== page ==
The Norman Transcript
NORMAN — What do you do when your house has been smashed into a pile of rubble by a massive killer tornado? If you are like most folks, you try to gather what’s left of your “stuff” and move on.
What do you do, however, if your computer has been crushed by debris, thrown half a county away, or drowned in a mass of mud, and you have no backups of your family photos or personal files? What if your cell phone has been destroyed, losing all of your contacts, and you don’t have anyone’s phone number memorized? Do you just throw your ruined electronics in the trash and start from scratch?
Many victims of the May 2013 tornados that thrashed central Oklahoma have been overjoyed to learn that, even though their computers appeared to be beyond hope, it was possible to take the hard drives and memory cards inside them and rescue their irreplaceable files.
A few days after the tornados hit, I and a handful of like-minded computer professionals started doing just that, and the results have been very rewarding. Even though I founded the group, I can’t take credit for the idea; it was Aggie, my fiancé, who thought of the idea after news reports indicated rescue and aid organizations were being overwhelmed with volunteers.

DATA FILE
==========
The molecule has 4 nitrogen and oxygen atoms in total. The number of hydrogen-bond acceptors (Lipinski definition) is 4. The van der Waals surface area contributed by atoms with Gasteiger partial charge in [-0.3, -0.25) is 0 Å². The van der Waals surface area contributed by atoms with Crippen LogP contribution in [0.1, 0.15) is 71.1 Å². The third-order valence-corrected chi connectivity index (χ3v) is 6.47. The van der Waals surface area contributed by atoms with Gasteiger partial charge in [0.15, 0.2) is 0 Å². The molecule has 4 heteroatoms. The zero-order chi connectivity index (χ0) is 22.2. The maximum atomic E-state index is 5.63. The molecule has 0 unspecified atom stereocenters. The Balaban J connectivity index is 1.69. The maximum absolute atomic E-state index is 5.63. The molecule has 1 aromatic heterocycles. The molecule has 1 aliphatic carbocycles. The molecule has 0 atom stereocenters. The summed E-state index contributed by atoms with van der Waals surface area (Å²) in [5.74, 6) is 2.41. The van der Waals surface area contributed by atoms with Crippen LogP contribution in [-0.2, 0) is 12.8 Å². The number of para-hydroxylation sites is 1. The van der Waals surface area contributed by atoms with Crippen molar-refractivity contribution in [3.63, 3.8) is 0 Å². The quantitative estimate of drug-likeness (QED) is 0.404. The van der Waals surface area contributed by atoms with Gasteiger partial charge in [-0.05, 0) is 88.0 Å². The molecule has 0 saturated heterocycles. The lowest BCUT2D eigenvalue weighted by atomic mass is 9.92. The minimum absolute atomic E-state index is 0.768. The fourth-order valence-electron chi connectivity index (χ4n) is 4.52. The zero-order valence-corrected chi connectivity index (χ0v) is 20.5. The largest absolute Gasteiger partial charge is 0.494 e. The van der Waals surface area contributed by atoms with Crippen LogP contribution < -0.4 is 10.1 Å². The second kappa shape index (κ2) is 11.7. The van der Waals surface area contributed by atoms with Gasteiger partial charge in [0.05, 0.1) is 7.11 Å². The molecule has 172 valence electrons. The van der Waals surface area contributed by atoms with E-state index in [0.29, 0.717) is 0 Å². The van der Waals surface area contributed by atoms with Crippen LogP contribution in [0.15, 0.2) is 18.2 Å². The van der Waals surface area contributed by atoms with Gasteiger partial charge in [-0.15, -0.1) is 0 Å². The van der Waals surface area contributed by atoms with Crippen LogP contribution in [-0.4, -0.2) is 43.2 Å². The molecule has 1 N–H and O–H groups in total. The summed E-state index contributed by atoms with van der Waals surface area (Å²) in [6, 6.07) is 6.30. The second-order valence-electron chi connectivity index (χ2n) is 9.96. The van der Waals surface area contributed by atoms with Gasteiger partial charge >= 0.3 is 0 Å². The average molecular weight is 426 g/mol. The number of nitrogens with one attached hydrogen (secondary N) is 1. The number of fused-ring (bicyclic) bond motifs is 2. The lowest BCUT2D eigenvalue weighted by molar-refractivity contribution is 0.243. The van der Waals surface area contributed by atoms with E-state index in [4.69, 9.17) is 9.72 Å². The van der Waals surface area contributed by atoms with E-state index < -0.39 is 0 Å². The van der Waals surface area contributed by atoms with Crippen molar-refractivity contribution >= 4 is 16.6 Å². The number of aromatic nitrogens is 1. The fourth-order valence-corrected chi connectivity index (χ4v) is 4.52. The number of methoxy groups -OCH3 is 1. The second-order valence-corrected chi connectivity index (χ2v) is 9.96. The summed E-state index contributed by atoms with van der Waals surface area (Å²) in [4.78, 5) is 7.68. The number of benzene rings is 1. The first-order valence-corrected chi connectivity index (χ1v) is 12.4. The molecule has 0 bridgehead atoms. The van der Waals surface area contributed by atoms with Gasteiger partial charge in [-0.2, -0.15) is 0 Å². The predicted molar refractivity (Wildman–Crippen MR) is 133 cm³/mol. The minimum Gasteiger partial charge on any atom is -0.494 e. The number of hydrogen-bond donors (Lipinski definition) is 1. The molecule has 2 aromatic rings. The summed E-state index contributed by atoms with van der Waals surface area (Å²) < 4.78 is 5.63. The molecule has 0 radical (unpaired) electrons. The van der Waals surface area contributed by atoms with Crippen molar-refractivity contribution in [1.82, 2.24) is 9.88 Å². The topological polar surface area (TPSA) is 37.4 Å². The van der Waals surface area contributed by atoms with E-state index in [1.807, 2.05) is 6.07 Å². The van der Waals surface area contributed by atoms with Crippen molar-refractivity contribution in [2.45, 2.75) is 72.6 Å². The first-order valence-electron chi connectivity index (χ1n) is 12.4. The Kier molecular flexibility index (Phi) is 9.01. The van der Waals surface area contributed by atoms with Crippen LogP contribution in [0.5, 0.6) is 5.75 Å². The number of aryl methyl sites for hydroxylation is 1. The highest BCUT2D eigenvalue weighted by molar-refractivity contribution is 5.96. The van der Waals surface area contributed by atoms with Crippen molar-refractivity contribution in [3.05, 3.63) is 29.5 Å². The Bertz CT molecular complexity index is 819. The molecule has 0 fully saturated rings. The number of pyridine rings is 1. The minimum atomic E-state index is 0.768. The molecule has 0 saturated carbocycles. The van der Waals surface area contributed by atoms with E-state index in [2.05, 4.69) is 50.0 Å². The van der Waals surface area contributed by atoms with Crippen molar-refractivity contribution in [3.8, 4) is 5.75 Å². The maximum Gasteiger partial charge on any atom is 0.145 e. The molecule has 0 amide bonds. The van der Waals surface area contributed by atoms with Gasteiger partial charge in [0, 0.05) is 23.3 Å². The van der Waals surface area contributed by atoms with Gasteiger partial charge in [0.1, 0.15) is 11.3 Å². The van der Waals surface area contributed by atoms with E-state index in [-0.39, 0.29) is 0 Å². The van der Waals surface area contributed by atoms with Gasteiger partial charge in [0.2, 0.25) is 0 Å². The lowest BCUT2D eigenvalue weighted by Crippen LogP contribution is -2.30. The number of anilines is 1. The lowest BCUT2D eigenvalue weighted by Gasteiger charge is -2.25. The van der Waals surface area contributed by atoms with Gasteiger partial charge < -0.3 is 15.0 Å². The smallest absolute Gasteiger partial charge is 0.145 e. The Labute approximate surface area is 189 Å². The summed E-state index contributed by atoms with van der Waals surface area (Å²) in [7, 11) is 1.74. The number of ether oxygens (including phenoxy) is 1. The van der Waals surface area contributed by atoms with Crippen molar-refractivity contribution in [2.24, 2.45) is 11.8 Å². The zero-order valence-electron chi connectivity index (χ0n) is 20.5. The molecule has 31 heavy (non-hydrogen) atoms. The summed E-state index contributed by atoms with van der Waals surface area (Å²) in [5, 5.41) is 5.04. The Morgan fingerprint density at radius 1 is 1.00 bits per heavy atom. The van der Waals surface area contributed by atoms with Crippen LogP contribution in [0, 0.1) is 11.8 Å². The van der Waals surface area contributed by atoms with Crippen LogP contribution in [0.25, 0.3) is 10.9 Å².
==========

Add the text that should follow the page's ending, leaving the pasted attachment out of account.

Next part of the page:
Offering hope for storm-damaged computers and other digital devices, The Computer Rescue Team is a group comprised of local computer experts, the City of Moore Public Library and one of the world’s premier data recovery labs and hard drive manufacturers.
Our goal is to help people recover digital data, such as family photos and other personal files, from devices damaged in the recent tornados that struck Oklahoma. Devices include items such as desktop, laptop and tablet computers, cell phones, digital cameras, etc. The service is free of charge to tornado victims.
Please visit the website at http://www.computerrescueteam.org for an up-to-date look at what’s happening.
Having bona fide, high-end data recovery labs on tap takes our data rescue efforts to the next level, making possible file recoveries that would otherwise be either impossible or frightfully expensive.
It is important for cleanup and rescue personnel to know that, if they come across computer-type digital devices, they should handle them carefully and set them aside for further examination. Also, when people discover devices that have gotten wet, especially desktop and laptop computer hard drives, they should not attempt to dry them out. They should be left wet and sealed in a plastic bag. This is to prevent oxidation and keep them from rusting, which can hamper the data recovery process.
Computers and other damaged devices may be dropped off at the Moore Public Library, 225 S Howard Ave, Moore, OK 73160, for processing.